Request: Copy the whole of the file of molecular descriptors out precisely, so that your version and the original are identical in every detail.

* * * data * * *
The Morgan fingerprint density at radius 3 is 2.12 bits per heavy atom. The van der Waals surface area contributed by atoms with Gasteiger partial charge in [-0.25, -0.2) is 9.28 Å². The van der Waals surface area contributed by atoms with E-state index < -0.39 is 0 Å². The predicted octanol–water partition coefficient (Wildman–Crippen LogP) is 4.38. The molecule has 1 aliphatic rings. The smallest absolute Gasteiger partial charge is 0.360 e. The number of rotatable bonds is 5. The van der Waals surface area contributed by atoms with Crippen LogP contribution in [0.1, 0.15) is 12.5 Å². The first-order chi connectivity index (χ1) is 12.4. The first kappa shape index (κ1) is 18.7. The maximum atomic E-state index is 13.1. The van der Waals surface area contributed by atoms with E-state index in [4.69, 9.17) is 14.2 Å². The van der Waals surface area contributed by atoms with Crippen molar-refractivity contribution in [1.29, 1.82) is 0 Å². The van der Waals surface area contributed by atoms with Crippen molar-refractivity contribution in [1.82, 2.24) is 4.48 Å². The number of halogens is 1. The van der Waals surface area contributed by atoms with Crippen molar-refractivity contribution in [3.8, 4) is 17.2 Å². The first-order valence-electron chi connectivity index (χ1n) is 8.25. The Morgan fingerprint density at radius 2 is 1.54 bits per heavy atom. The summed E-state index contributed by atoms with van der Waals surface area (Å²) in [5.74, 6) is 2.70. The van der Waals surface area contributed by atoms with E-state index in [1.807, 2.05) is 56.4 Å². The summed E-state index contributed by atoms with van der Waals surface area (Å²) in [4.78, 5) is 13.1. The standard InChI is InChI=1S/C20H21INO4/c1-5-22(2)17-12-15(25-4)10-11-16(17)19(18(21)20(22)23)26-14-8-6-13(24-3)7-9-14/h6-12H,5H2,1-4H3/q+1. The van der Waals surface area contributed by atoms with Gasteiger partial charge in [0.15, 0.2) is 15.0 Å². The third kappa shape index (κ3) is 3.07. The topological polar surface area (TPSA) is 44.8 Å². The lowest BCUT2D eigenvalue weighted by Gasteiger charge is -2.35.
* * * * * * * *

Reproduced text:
The Morgan fingerprint density at radius 3 is 2.12 bits per heavy atom. The van der Waals surface area contributed by atoms with Gasteiger partial charge in [-0.25, -0.2) is 9.28 Å². The van der Waals surface area contributed by atoms with E-state index < -0.39 is 0 Å². The predicted octanol–water partition coefficient (Wildman–Crippen LogP) is 4.38. The molecule has 1 aliphatic rings. The smallest absolute Gasteiger partial charge is 0.360 e. The number of rotatable bonds is 5. The van der Waals surface area contributed by atoms with Crippen LogP contribution in [0.1, 0.15) is 12.5 Å². The first-order chi connectivity index (χ1) is 12.4. The first kappa shape index (κ1) is 18.7. The maximum atomic E-state index is 13.1. The van der Waals surface area contributed by atoms with E-state index in [4.69, 9.17) is 14.2 Å². The van der Waals surface area contributed by atoms with Crippen molar-refractivity contribution in [1.29, 1.82) is 0 Å². The van der Waals surface area contributed by atoms with Crippen molar-refractivity contribution in [1.82, 2.24) is 4.48 Å². The number of halogens is 1. The van der Waals surface area contributed by atoms with Crippen molar-refractivity contribution in [3.8, 4) is 17.2 Å². The first-order valence-electron chi connectivity index (χ1n) is 8.25. The Morgan fingerprint density at radius 2 is 1.54 bits per heavy atom. The summed E-state index contributed by atoms with van der Waals surface area (Å²) in [5.74, 6) is 2.70. The van der Waals surface area contributed by atoms with E-state index in [1.807, 2.05) is 56.4 Å². The summed E-state index contributed by atoms with van der Waals surface area (Å²) in [4.78, 5) is 13.1. The standard InChI is InChI=1S/C20H21INO4/c1-5-22(2)17-12-15(25-4)10-11-16(17)19(18(21)20(22)23)26-14-8-6-13(24-3)7-9-14/h6-12H,5H2,1-4H3/q+1. The van der Waals surface area contributed by atoms with Gasteiger partial charge in [0.15, 0.2) is 15.0 Å². The third kappa shape index (κ3) is 3.07. The topological polar surface area (TPSA) is 44.8 Å². The lowest BCUT2D eigenvalue weighted by Gasteiger charge is -2.35.